Monk immolates himself in rivers protest

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Monk immolates himself in rivers protest

A Buddhist monk burnt himself to death Monday to protest the administration’s controversial four rivers project, according to police.

Locals found 47-year-old monk Moonsu of the Jogye Order, Korea’s largest Buddhist sect, dead near a stream in Gunwi County, North Gyeongsang, at around 3 p.m. on Monday. He left a suicide note inside his clothes that read, “The Lee Myung-bak administration must stop its four rivers restoration project immediately, eradicate corruption and do its best for poor and underprivileged people instead of the rich.” The note also stated that the monk felt sorry for his family as well as fellow Buddhists.

Last year, president’s administration started the four rivers project to restore the nation’s major rivers - the Han, Geum, Nakdong and Yeongsan. The project has met fierce criticism from opposition parties and civic groups, which protest that ecosystems in and around the rivers will be ruined by this project. They also insist that the government is wasting valuable tax money on a futile effort.

Police said they confirmed that Moonsu bought gasoline from a gas station at around 7:20 a.m. on Monday and seemed to have set fired to himself. “Looking at various evidence, we suspect that he burnt himself to death.”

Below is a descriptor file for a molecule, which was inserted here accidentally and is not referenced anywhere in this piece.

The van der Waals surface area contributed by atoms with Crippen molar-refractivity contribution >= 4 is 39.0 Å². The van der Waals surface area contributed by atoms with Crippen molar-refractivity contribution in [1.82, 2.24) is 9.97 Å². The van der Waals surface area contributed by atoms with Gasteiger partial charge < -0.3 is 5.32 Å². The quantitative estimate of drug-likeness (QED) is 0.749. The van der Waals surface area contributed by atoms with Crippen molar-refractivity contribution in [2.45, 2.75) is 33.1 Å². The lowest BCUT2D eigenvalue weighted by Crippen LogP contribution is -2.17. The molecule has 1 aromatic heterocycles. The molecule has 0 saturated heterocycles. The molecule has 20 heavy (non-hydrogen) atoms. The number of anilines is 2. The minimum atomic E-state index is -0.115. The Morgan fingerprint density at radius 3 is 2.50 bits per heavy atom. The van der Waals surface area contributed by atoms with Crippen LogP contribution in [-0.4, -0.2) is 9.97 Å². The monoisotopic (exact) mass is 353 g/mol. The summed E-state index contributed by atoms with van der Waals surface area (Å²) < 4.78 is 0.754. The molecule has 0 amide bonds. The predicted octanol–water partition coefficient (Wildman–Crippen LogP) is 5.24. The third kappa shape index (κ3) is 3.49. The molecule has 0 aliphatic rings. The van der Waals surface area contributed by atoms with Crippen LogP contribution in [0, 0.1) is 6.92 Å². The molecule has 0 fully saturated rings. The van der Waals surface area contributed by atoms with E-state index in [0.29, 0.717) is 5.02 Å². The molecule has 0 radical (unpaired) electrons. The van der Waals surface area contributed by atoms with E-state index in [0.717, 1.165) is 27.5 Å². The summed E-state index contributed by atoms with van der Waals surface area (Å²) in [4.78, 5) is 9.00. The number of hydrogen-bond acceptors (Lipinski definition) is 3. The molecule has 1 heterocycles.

The monk entered the Buddhist priesthood in 1986 and went on to practice in temples including Haein and Tongdo. From 2006 to 2007, he was the head monk at Daesan Temple in North Gyeongsang.

The local Buddhist community mourned their loss as the Jogye Order sent monks to North Gyeongsang, where Moonsu was found. The Jogye Order announced its official stance on the monk’s death yesterday, stating, “We are truly mourning the loss of monk Moonsu and wish him a peaceful passage to death.”

Around 20 Buddhists from various groups including the Buddhist Ecology Federation held a press conference at Jogye Temple in central Seoul yesterday.

“Monk Moonsu’s self-immolation threw an important question toward us as religious people concerning the value of life,” said monk Sugyeong, head of the Buddhist Economy Federation during the press conference.

Meanwhile, voices of opposition toward the government’s four rivers project became stronger yesterday. The Busan citizens’ group against the four rivers project held an emergency press conference in front of Busan’s city hall urging a halt to the restoration. The civic association Geumganggwon, composed of 45 different groups from the Daejeon, North and South Chungcheong and North Jeolla areas, also held a press conference in front of South Chungcheong provincial office to state their opposition to the project.

By Cho Jae-eun []
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